"Well, it's gone nine," whispered the Cracksman to his companion, " and this fellow Holford don't come. It's my opinion he ain't a-going to."
    "We'll give him half an hour's grace," returned he Resurrection Man. "The young fool is hard up, and won't let the hope of five couters slip through his brain quite so easy."
    " Half an hour's grace, as you say, Tony," whispered the Cracksman; "and then if he don't come we'll be off - eh?"
    "Oh! just as you like," growled the Resurrection Man. "You seem quite chicken-hearted tonight, Tom."
    "I don't know how it is," answered the Cracksman; "but I've got a persentiment - as they calls it - of evil. The sight of that there feller there —" and he nodded towards the stranger.
    "Humbug!" interrupted the Resurrection Man. "you haven't had grog enough - that's it."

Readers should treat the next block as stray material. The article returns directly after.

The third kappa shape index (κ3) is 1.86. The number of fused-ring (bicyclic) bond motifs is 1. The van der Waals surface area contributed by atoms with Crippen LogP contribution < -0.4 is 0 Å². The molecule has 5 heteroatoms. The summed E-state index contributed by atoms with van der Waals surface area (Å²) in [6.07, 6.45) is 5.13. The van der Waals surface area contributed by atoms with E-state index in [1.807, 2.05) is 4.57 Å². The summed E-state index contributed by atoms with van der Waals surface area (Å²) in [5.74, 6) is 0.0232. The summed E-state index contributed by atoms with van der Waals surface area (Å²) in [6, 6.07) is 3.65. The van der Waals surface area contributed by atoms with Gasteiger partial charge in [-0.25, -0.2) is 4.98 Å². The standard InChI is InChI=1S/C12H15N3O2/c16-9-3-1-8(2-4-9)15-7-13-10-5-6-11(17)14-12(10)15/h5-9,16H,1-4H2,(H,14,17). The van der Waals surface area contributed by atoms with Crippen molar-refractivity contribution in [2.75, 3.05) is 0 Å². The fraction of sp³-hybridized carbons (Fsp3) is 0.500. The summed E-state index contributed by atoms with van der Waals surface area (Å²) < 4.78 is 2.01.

He accordingly ordered the waiter to supply fresh tumblers of hot liquor; and the next half hour slipped away rapidly enough; but no Henry Hqlford made his appearance.
    At a quarter to ten the two villains rose, and, having settled their score, departed.
    Scarcely had the parlour door closed behind them, when the short thick-set stranger also retreated precipitately from the room.
    Disappointed and in an ill-humour, the Resurrection Man and the Cracksman hurried away from the Dark-House towards the den situate in the immediate vicinity of the Bird-cage Walk.
    The streets were ankle-deep in mud: a thin mizzling rain was falling; and neither moon nor stars appeared upon the dark and murky field of heaven.
    The two men walked one a little in advance of the other, until they reached the top of Brick Lane, where they separated for the purpose of proceeding by different routes towards the same point - a precaution they invariably adopted after quitting any public place in each other's company.